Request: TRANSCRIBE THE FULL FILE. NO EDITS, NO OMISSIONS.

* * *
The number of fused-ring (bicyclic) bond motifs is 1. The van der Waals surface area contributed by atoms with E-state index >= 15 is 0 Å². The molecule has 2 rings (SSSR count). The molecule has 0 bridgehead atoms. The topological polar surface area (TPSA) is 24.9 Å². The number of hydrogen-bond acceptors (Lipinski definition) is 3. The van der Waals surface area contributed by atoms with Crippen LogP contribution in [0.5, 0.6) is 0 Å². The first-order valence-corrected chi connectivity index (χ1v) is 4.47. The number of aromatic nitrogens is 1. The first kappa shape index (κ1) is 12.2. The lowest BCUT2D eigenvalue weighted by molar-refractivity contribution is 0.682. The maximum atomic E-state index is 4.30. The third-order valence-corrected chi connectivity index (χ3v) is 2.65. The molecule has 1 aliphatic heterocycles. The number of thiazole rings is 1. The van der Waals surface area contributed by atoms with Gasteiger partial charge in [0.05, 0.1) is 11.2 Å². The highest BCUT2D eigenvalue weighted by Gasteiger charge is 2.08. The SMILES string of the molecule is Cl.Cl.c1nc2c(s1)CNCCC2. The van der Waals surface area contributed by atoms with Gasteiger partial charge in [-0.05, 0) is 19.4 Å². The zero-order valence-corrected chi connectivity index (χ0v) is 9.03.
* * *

The number of fused-ring (bicyclic) bond motifs is 1. The van der Waals surface area contributed by atoms with E-state index >= 15 is 0 Å². The molecule has 2 rings (SSSR count). The molecule has 0 bridgehead atoms. The topological polar surface area (TPSA) is 24.9 Å². The number of hydrogen-bond acceptors (Lipinski definition) is 3. The van der Waals surface area contributed by atoms with Crippen LogP contribution in [0.5, 0.6) is 0 Å². The first-order valence-corrected chi connectivity index (χ1v) is 4.47. The number of aromatic nitrogens is 1. The first kappa shape index (κ1) is 12.2. The lowest BCUT2D eigenvalue weighted by molar-refractivity contribution is 0.682. The maximum atomic E-state index is 4.30. The third-order valence-corrected chi connectivity index (χ3v) is 2.65. The molecule has 1 aliphatic heterocycles. The number of thiazole rings is 1. The van der Waals surface area contributed by atoms with Gasteiger partial charge in [0.05, 0.1) is 11.2 Å². The highest BCUT2D eigenvalue weighted by Gasteiger charge is 2.08. The SMILES string of the molecule is Cl.Cl.c1nc2c(s1)CNCCC2. The van der Waals surface area contributed by atoms with Gasteiger partial charge in [-0.05, 0) is 19.4 Å². The zero-order valence-corrected chi connectivity index (χ0v) is 9.03.